Limbal stem cell graft technique
New transplant approach may reduce risk of conjunctivalisation.Roibeard Ó hÉineacháin reports
A new limbal stem cell transplant (LSCT) technique employing vacuum-dried amnion and fibrin glue to redirect conjunctival epithelium from encroaching on the cornea during re-epithelialisation appears to be a safe and effective technique for eyes with total limbal stem cell deficiency (LSCD), reported Darren Shu Jeng Ting MBChB FRCOphth at the 25th ESCRS Winter Meeting.
“This limbal stem cell transplantation technique serves as an effective ocular surface reconstruction technique in managing total LSCD and improving vision, said Dr Ting, who is currently a Medical Research Council / Fight for Sight Fellow at the Queen’s Medical Centre, Nottingham, UK.
The retrospective, interventional case series study included 10 eyes of 10 patients with a mean age of 46.2 years who were diagnosed with total LSCD. Causes of LSCD were chemical eye injury (30%), congenital aniridia-related keratopathy (30%), ocular surface malignancy (20%), Steven-Johnson syndrome (10%), and contact lens overuse (10%). All procedures were performed by Prof Harminder S Dua.All eyes underwent a modified form of the amnion-assisted conjunctival epithelial redirection (ACER) procedure, a technique first described by Prof Dua at Queen’s Medical Centre, Nottingham, UK, in 2017 as a means of preventing re-conjunctivalisation of the cornea after LSCT.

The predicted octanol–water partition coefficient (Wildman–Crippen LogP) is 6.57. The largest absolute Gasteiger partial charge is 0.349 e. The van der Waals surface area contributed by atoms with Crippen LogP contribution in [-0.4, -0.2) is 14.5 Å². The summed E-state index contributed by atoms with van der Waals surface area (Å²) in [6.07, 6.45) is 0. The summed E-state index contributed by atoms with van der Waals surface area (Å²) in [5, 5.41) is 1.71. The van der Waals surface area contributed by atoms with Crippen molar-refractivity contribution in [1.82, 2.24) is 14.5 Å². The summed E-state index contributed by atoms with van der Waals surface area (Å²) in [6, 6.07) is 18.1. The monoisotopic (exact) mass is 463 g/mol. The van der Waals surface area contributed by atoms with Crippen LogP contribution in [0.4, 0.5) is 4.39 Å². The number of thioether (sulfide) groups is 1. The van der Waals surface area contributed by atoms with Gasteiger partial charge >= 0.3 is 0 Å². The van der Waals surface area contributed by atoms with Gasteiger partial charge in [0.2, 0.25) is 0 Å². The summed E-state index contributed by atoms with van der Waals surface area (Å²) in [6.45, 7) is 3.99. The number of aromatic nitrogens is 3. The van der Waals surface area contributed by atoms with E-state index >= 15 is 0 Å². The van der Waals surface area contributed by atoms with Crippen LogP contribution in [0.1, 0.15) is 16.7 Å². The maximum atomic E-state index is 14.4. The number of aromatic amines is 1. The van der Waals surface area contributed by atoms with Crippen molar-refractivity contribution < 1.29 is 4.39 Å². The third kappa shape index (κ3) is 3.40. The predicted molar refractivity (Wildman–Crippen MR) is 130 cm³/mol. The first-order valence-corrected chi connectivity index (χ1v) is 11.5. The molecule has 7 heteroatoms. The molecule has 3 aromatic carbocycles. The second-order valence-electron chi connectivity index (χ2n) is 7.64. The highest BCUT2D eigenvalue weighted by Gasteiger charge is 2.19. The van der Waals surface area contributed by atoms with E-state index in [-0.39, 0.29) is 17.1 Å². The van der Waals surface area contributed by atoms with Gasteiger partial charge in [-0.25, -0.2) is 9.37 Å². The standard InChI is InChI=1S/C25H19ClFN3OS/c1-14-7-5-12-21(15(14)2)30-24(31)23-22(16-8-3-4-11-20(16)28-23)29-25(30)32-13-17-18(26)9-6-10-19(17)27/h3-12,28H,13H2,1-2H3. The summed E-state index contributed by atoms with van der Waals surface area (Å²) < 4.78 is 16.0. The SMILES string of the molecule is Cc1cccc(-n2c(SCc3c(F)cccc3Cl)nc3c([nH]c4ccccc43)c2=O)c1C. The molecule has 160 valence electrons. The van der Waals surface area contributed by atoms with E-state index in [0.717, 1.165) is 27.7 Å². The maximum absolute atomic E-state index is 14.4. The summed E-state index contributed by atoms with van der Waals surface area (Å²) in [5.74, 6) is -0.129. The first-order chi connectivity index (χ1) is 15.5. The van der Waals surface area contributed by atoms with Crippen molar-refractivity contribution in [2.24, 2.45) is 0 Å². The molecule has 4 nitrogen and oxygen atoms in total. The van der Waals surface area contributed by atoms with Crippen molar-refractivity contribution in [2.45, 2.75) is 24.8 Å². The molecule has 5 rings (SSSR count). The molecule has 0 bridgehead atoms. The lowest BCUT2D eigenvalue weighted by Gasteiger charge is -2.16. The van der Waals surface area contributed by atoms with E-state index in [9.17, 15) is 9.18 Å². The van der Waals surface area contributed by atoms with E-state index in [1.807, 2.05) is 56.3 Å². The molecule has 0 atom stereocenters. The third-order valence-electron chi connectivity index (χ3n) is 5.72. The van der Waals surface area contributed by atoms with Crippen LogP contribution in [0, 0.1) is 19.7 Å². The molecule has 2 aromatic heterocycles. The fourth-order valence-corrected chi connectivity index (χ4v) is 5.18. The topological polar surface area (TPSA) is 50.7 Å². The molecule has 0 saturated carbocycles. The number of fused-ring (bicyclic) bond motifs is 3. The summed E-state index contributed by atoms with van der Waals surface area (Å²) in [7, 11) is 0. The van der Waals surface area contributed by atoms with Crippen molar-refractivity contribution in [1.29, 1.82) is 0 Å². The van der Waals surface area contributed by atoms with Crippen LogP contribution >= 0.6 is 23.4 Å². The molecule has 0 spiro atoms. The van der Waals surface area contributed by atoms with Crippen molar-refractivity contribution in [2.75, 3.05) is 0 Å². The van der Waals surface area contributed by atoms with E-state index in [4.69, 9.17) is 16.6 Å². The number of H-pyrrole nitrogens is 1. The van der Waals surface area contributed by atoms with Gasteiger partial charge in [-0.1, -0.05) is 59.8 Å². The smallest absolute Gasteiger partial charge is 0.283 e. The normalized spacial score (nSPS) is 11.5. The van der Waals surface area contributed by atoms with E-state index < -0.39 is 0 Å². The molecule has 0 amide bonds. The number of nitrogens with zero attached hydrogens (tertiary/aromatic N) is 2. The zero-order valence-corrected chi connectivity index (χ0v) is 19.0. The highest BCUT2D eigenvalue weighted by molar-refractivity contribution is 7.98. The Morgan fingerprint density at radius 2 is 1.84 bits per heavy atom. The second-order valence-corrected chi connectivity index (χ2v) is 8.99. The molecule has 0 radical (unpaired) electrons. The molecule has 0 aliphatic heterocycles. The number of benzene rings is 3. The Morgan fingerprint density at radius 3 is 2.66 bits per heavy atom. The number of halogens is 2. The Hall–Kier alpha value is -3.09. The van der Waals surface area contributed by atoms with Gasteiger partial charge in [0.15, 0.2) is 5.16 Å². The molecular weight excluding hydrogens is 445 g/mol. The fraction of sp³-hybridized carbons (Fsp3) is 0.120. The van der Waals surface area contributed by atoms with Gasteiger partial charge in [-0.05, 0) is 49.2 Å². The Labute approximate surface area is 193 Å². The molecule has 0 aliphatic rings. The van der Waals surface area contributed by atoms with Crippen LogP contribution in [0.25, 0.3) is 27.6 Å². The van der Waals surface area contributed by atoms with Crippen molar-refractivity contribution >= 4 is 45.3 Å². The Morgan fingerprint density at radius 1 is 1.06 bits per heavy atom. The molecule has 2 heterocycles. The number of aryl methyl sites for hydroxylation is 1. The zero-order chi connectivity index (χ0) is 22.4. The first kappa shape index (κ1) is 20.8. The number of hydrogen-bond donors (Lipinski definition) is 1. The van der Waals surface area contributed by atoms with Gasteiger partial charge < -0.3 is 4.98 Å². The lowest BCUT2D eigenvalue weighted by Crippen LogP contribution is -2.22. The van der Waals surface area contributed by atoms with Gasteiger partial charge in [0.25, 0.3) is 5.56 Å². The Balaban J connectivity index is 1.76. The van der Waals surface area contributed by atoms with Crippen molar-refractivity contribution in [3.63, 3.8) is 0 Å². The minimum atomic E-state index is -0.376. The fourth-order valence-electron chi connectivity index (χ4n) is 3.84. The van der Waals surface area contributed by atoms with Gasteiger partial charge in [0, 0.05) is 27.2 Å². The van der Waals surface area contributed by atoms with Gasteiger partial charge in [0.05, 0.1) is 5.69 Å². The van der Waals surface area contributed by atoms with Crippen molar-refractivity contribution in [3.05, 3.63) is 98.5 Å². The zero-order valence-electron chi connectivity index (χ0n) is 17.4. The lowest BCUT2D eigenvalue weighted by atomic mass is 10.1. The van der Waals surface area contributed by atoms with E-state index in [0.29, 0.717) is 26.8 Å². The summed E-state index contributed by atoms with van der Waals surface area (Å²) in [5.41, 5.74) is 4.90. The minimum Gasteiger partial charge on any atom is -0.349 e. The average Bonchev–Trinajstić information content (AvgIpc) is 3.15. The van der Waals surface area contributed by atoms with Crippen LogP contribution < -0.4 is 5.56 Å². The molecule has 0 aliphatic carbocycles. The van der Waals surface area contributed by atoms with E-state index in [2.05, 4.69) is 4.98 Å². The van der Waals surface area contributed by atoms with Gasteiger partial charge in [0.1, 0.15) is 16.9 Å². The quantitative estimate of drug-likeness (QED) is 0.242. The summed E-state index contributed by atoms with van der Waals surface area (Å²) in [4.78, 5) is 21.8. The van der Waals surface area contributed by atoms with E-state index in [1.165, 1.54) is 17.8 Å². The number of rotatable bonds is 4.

After mean follow-up duration of 21.4 months, 60% of eyes had a complete corneal epithelialisation without conjunctivalisation and 20% had a complete epithelialisation but with partial conjunctivalisation sparing the visual axis. The remaining 20% were treatment failures, defined as conjunctivalisation not sparing the visual axis.
The mean time to complete corneal re-epithelialisation was 1.14 months. Corrected distance visual acuity improved in 70% of eyes. Corrected distance visual acuity improved from 1.53 logMAR to 0.23 logMAR (p=0.004). The success rate was significantly higher among the 50% of patients receiving autologous grafts compared to those receiving allogeneic grafts (p=0.048).
The original ACER technique involves removing fibrovascular pannus from the diseased cornea then performing a 360-degree peritomy and suturing the graft tissue in place at 12 and six o’clock. Then a small amniotic membrane is placed on the cornea and a large amniotic membrane is draped over the cornea and sutured into place with the peripheral conjunctiva. The new version of the technique involves using vacuum-dried amnion (Omnigen), instead of cryopreserved amnion, and fibrin glue instead of sutures, Dr Ting explained. The fibrin glue acts as a physical barrier for conjunctival cells and when they start to grow after dissolution of the fibrin, they are re-directed on to the amnion graft preventing admixture with limbal-explant derived cells. The amnion sheet was removed at two-to-four weeks postoperatively.
“Vacuum-dried amnion has the advantages of being used off-the-shelf and of having higher transparency, allowing a better visualisation of the corneal healing postoperatively. The use of fibrin glue, instead of sutures, helps shorten intraoperative time and obviates suture related complications and the need for suture removal postoperatively,” he added.
Darren Ting: email@example.com